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I am home now. My family met me at the airport with a full greeting committee of hilarious and wonderful poster boards followed by a trip to a favorite Tex-Mex place for enchiladas and margaritas. Upon returning home, I crashed around 10, only to realize the ceiling fan was circulating too high at 3 AM. There are no ceiling fans in Korea, and for an entire year I lamented this fact, especially in the summer months. But now that I have one, it feels like it’s too much and wakes me up at night. So now, it’s 4 AM and I’m sitting at the kitchen table writing, and there are nectarines in the fruit bowl. Their scent floods the room, and it’s intoxicating. There’s also the sound of crickets. Recently, now that the weather has warmed up, I would sometimes hear people in the street below my apartment late at night, chattering away, drunken or nocturnal, and I’d allow the cadence of Korean to lull me to sleep. That is not here. Did you know crickets sing all night long? To me, they’re deafening.

Upon landing in DFW, I did something I haven’t done in nearly a year: pick up a conversation with a stranger while in line. I met so many great fellow travelers while in baggage claim, customs, security, at my terminal, in the seats behind me. For the past year, I haven’t been able to do any of that, at least on a relatable level that didn’t require lots of gesturing, which can be exhausting. I could simply converse without any major language barriers. And also, Americans are generally very smiley people, but genuinely so. We Americans take a lot of flack for that in the international community, but having been in the land of many smiles, and each one means something different, I feel confident in speaking on the sincerity of our smiles. But I think perhaps The American Smile may have developed from our years of major immigration. Language barriers are tough, and perhaps the smile softened that barrier and allowed our own culture to develop. I see only beautiful things about this if it’s true.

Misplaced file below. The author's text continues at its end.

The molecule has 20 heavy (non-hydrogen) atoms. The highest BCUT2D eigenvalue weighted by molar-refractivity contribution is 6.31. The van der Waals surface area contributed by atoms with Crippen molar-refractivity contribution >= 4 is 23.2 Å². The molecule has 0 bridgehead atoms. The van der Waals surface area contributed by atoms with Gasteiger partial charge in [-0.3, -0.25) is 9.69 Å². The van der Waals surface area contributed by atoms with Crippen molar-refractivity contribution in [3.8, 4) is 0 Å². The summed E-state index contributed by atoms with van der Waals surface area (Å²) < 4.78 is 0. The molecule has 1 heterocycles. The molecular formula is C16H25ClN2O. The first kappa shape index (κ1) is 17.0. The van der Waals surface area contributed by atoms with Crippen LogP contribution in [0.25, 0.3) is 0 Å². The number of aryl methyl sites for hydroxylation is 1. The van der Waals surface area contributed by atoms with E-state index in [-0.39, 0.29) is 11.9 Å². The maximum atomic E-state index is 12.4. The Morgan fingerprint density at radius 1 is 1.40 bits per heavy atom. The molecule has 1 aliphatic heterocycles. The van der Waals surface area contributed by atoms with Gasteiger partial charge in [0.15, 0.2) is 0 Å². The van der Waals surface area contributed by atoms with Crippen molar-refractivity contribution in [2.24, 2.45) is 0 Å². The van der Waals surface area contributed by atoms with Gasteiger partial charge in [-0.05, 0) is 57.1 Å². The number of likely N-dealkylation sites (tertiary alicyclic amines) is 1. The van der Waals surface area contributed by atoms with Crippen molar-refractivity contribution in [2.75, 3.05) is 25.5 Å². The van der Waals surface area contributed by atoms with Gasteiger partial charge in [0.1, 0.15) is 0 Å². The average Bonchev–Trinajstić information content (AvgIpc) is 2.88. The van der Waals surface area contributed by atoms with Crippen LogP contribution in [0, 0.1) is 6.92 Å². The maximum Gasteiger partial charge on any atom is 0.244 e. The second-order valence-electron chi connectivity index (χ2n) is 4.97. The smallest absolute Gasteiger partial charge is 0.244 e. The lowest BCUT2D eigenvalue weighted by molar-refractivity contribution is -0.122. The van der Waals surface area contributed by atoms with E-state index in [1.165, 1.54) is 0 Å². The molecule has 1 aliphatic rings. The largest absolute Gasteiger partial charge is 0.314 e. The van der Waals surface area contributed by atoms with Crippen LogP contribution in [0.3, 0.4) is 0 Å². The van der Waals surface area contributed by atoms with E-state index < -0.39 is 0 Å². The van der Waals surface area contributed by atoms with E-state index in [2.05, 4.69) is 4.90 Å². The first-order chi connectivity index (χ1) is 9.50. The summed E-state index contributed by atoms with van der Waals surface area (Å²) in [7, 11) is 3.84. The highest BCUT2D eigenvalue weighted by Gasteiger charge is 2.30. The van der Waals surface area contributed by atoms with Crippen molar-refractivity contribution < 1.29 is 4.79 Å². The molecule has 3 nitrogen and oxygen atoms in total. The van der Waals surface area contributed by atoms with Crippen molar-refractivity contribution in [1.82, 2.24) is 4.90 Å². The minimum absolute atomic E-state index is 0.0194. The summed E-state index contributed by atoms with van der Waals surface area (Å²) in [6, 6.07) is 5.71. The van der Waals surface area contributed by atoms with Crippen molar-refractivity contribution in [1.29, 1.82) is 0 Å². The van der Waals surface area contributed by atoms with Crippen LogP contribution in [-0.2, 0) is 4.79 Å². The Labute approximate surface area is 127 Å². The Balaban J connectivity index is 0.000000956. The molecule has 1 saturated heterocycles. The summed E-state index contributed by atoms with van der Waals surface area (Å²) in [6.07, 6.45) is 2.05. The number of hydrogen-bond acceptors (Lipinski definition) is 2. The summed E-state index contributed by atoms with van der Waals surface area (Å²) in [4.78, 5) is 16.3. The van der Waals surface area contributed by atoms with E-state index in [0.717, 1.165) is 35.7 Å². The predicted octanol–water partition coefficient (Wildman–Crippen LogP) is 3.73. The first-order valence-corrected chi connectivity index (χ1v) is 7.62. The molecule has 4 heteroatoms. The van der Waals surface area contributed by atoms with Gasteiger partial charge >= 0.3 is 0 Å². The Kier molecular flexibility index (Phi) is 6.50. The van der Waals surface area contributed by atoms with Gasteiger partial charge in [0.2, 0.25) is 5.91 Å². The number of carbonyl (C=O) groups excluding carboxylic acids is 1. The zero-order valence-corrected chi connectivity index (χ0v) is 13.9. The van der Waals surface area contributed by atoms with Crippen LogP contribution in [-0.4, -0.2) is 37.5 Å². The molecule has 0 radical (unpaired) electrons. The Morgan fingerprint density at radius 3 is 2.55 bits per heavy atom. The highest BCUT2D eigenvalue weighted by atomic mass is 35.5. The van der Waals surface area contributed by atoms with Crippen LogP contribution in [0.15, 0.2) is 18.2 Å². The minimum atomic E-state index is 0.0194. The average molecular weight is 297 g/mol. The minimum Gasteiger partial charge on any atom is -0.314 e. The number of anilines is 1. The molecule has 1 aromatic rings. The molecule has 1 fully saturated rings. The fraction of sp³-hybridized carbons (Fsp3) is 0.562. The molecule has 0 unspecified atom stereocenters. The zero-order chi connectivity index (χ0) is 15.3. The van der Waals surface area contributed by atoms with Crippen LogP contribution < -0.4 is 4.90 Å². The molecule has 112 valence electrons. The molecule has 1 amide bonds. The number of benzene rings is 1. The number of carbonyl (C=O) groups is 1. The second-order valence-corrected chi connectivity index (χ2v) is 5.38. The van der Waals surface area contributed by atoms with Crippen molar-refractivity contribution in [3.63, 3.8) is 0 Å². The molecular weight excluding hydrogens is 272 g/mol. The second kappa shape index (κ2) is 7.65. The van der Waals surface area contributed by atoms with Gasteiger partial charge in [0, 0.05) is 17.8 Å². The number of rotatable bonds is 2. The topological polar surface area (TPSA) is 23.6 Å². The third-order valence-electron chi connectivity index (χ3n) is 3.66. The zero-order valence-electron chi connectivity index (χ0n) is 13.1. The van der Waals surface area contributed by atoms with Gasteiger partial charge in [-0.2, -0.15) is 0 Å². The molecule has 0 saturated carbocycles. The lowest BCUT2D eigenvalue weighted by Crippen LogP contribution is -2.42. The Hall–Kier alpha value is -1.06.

I remembered something my pastor said recently upon returning home from a trip to Texas: There’s too much land there. I scoffed at it then, but it was all I could think about on my flight from DFW to Austin. While I’m a far cry away from saying there’s too much land here, I feel overwhelmed with how much there is, which is how I felt about people, buildings, and neon lights in Korea at first. I now feel like I understand why the Native Americans wanted to live here, why Europe wanted to colonize here, and why the pioneers wanted to frontier here: The amount of land here is so vast.

In college, I took an American Literature class, and I remember we read primary documents of early settlers or conquistadors, and they described the vastness of the land as if it were sexy and endless. I never thought anything of it at the time, really. In my lens of hindsight, they seemed greedy to me. But now, I get it. There was just so much potential. It was so ripe for the taking. I don’t say this to justify their actions (the history of which I know I benefit from socially, educationally, physically, etc) but as a means of understanding where their hearts and minds were at the time. It’s funny, I always heard that when you travel, you learn so much about other cultures and people and how we all relate, and that’s true. But never did I think it would make me realize so much about my own culture and its’ history, tainted or otherwise beneficial.

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